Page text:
It’s ‘the thrill of the chase’ in this cut from California songwriter Bobbo Byrnes as he weaves yarn on the tale of a van of young American dudes ready to tear up the stage, night after night, in Canada.
Byrnes quickly sets the scene from the first sentence: crossing the border, passing by Niagara, and heading to Toronto to play a host of sets at some of the nation’s finest clubs along the troubadour passageway.
Byrnes chants, “chasing rock and roll for the rest of our lives.”
And aren’t we all.
In his signature melodic fashion, Byrnes observes the nightly pastime of many-a-rocker: winning over patrons and audiences alike, finding inspiration at the sound of a Blue Rodeo album, seeking refuge on the floor of hotel rooms for a few moments of rest, and doing it all again the following night.
What “Chasing Rock and Roll” provides the listener with is an insight audiences rarely get to see; the song delivers the inside track on the path to stardom for a band that kicks it nightly on the stage. Suddenly privy to the goings-on behind the curtain instead of dancing in front of it, Byrnes offers audiences a lyrical “backstage pass.”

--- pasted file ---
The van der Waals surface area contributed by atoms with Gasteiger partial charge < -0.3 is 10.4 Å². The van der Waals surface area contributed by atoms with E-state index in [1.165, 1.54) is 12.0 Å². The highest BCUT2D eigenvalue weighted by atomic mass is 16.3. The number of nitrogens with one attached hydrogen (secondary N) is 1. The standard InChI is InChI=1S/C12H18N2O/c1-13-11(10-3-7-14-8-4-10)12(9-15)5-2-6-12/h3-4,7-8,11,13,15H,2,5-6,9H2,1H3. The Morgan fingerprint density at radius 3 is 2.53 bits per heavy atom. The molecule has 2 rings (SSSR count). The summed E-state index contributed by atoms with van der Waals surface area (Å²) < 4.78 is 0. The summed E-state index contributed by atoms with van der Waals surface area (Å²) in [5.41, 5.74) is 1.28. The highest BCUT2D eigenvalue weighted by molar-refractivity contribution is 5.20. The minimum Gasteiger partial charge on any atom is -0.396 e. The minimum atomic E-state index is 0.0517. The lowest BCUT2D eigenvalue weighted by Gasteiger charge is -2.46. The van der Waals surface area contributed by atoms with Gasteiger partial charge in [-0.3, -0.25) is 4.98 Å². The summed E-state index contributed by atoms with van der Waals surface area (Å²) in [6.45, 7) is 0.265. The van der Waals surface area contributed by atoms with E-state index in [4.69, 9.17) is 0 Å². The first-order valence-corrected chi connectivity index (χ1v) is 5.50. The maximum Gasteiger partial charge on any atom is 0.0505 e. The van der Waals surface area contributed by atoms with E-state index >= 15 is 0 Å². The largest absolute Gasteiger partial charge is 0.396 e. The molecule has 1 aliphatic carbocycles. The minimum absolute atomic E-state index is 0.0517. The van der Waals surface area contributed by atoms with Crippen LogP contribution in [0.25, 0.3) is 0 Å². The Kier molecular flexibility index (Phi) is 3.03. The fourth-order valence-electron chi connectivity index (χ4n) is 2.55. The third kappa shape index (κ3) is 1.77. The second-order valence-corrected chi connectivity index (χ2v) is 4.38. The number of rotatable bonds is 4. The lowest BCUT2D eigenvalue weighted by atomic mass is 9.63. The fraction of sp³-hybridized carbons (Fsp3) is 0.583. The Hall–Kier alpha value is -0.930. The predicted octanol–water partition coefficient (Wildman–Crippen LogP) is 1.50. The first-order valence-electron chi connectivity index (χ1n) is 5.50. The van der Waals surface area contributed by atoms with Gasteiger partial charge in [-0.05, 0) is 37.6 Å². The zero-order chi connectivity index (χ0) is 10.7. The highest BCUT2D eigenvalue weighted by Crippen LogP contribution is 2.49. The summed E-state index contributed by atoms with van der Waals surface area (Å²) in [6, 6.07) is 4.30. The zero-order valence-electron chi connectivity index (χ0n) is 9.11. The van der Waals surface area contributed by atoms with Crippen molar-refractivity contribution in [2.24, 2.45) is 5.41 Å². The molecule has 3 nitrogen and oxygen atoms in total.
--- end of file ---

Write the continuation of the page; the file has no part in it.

“Chasing Rock and Roll” is in good company on Byrnes’ most recent record, SeaGreenNumber5 — and one he attributes to having an unabashed “house party” vibe.
Wanting to encapsulate a living room concert — an intimate portrait, sans amplifiers or gimmicks — SeaGreenNumber5 is Byrnes stripped down to his core, providing the listener with a host of songs that will make you feel like the only person in the room.
“In the past few years I’ve done a lot of house concerts,” Byrnes reveals. “There’s something special about performing in a small room with a handful of people connecting that really is a different experience. It’s exactly what I was going for.”
When it came to penning “Chasing Rock and Roll,” Byrnes says the details are true — right down to being gifted that Blue Rodeo album referenced in the lyrics. A bonafide love song to the Canadian musical landscape, “Chasing Rock and Roll” becomes an antidote of sorts for live music fans missing out on concerts during pandemic restrictions. A playback on the song transports audiences to the clubs, the concert halls, and the bars and places once called “home.”
“The El Macambo and Hotel Brunswick were two places I remembered playing,” he recalls. “I remember wandering into Don Cherry’s Sports Grill and watching a hockey game instead of going to soundcheck. I remember hanging with band members from ’63 Monroe, Landslide and Osterberg, and staying at one of their houses where the only food in the fridge was Labatt’s 50s and a couple of ketchup packets.
“I remember cutting my arm open on my guitar strings, and finishing the set with someone else’s guitar and bleeding all over it.
“I remember it being one of my favorite places to tour,” he adds. “I remember falling in love with Canada, and not wanting the tour to end.”